|US3617545||12 Mar 1970||2 Nov 1971||Thomson Csf||Removing urea from saline water solutions particularly in an artificial kidney|
|US3619423||20 Apr 1970||9 Nov 1971||Us Health Education & Welfare||Cascade dialysis apparatus and method|
|US3667612||4 Sep 1969||6 Jun 1972||Joe H Leonard||Artificial kidney system|
|US3669878||25 Nov 1970||13 Jun 1972||Health Education And Welfare U||Treatment of dialysate solution for removal of urea|
|US3669880||30 Jun 1969||13 Jun 1972||Cci Aerospace Corp||Recirculation dialysate system for use with an artificial kidney machine|
|US3682817||7 Aug 1970||8 Aug 1972||Bio Cal Instr Co||Dialyzer|
|US3697418||25 Jan 1971||10 Oct 1972||Cci Aerospace Corp||Method and apparatus for regenerating the dialyzing fluid for an artificial kidney|
|US3703959||17 Nov 1969||28 Nov 1972||Cci Aerospace Corp||Disposable recirculating dialysate module|
|US3707967||1 Oct 1970||2 Jan 1973||Tecna Corp||Steady flow regenerative peritoneal dialysis system and method|
|US3727612||18 Jan 1971||17 Apr 1973||J Bohorfoush||Dialysis method and apparatus|
|US3730183||1 Jul 1970||1 May 1973||Whitely Lang & Neill Ltd||Peritoneal dialysis apparatus|
|US3799873||9 Jul 1971||26 Mar 1974||Hydronautics||Artificial kidney|
|US3809241||23 Feb 1973||7 May 1974||Electro Sys Eng Inc||Self-container kidney dialysis apparatus|
|US3825493||29 Sep 1972||23 Jul 1974||Hydronautics||Peritoneal artificial kidney|
|US3850835||8 Nov 1971||26 Nov 1974||Cci Life Systems Inc||Method of making granular zirconium hydrous oxide ion exchangers, such as zirconium phosphate and hydrous zirconium oxide, particularly for column use|
|US3878564||17 Apr 1973||22 Apr 1975||Wolfson Sidney K||Blood and tissue detoxification method|
|US3884808||20 Jun 1973||20 May 1975||Res Dev Systems Inc||Wearable, self-regenerating dialysis appliance|
|US3911915||5 Sep 1972||14 Oct 1975||Einstein Coll Med||Dialytic introduction of maltose into bloodstream|
|US3926797||15 Mar 1972||16 Dec 1975||Rhone Poulenc Sa||Separation apparatus using ultrafiltration|
|US3939069||6 Dec 1972||17 Feb 1976||Rhone-Poulenc-Textile||Artificial kidney and a method of ultrafiltering a liquid|
|US3979284||21 Mar 1975||7 Sep 1976||Rhone-Poulenc S.A.||Artificial haemodialysis kidneys|
|US3989622||21 May 1973||2 Nov 1976||Cci Life Systems, Inc.||Urease in insoluble form for converting urea present in a liquid|
|US4000072||6 Sep 1974||28 Dec 1976||Takeda Chemical Industries, Ltd.||Artificial kidney apparatus|
|US4031010||5 Sep 1975||21 Jun 1977||Takeda Chemical Industries, Ltd.||Combined dialyzer and adsorber unit|
|US4036747||24 Jun 1975||19 Jul 1977||Takeda Chemical Industries, Ltd.||Adsorbent for recycling artificial kidney|
|US4081372||8 Dec 1975||28 Mar 1978||University Of Utah||Leakage indicator for recirculating peritoneal dialysis system|
|US4115259||10 May 1976||19 Sep 1978||Leonardo Bigi||Method for regenerating dialysing liquids in hemodialysis systems|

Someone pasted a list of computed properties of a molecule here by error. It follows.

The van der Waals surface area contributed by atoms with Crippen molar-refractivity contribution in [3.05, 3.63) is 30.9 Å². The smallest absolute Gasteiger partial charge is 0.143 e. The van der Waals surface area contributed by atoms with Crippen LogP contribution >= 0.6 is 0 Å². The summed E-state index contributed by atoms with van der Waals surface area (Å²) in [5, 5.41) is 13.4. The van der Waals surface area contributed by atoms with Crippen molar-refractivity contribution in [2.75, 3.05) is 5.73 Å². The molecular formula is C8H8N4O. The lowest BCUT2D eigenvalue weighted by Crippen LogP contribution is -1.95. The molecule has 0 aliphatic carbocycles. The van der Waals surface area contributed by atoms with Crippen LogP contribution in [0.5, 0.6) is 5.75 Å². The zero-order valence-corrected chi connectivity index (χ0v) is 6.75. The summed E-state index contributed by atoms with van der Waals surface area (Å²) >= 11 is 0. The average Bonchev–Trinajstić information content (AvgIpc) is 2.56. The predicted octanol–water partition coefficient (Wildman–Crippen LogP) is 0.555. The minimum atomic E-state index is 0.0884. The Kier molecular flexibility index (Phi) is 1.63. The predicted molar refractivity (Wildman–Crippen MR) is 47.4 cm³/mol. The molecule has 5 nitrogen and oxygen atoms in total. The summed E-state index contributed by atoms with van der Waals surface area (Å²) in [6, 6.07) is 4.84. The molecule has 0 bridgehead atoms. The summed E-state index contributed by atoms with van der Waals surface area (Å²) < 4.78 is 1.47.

|US4118314||19 May 1975||3 Oct 1978||Seisan Kaihatsu Kagaku Kenkyusho||Apparatus for treatment of artificial kidney dialyzing fluid|
|US4173537||23 May 1977||6 Nov 1979||Newhart Earle E||Integral artificial kidney unit|
|US4180460||11 Dec 1978||25 Dec 1979||Bellco S.P.A.||Portable machine for regenerative dialysis|
|US4190047||26 Aug 1977||26 Feb 1980||University Of Utah||Method and apparatus for peritoneal dialysis|
|US4191646||13 Oct 1977||4 Mar 1980||Gambro Ab||Apparatus for conducting fluids in a dialysis system|
|US4192748||2 Nov 1976||11 Mar 1980||Hyden Viktor H||Dialysis apparatus with selective chemical activity|
|US4194536||26 May 1978||25 Mar 1980||Eaton Corporation||Composite tubing product|
|US4212738||23 Mar 1978||15 Jul 1980||Akzo N.V.||Artificial kidney|
|US4213859||10 Apr 1978||22 Jul 1980||Akzo N.V.||Dialysis with ion exchange extraction of phosphates|
|US4240408||4 Dec 1978||23 Dec 1980||Dr. Eduard Fresenius Chemisch-Pharmazeutische Industrie Kg, Apparatebau Kg||Peritoneal dialysis apparatus|
|US4247393||11 Jan 1979||27 Jan 1981||Wallace Richard A||Hemodialysis assist device|
|US4256718||24 Jan 1979||17 Mar 1981||Organon Teknika Corporation||Sodium zirconium carbonate compound and the method of its preparation|
|US4267047||16 Apr 1979||12 May 1981||Akzo N.V. Of Arnhem/Nederland||Dialyzing membrane with adsorbent layer|
|US4269708||3 May 1979||26 May 1981||Vittorio Bonomini||Hemodialysis and/or ultrafiltration apparatus|
|US4276175||19 Jul 1979||30 Jun 1981||Bower John D||Regeneratable peritoneal dialysis bag|
|US4293762||30 Nov 1978||6 Oct 1981||Genshirou Ogawa||Temperature-controlled electric heating device for heating instillation or transfusion liquids|
|US4303521||19 Jun 1980||1 Dec 1981||Gambro Dialysatoren Gmbh & Co Kg||Column for the treatment of a liquid by means of a particulate material|
|US4313831||17 Dec 1979||2 Feb 1982||Gambro Dialysatoren Kg||Process and device for the removal of waste metabolites from a solution containing such metabolites|
|US4338190||8 Feb 1977||6 Jul 1982||A. T. Ramot Plastics Ltd.||Peritoneal artificial kidney|
|US4360507||18 Nov 1980||23 Nov 1982||Organon Teknika Corporation||Sodium zirconium carbonate compound and the method of its preparation|
|US4364747||29 Aug 1977||21 Dec 1982||The Regents Of The University Of Minnesota||System for regenerative thermally reversed adsorption|
|US4381003||24 Oct 1980||26 Apr 1983||Vincenzo Buoncristiani||Method and apparatus for the automatic semicontinuous peritoneal dialysis|
|US4460555||25 Aug 1983||17 Jul 1984||Organon Teknika Corporation||Ammonia scavenger|
|US4464563||28 Aug 1981||7 Aug 1984||Jewett Warren R||Intravenous fluid warmer|
|US4473449||22 Sep 1982||25 Sep 1984||The Board Of Trustees Of The Leland Stanford Junior University||Flowthrough electrochemical hemodialysate regeneration|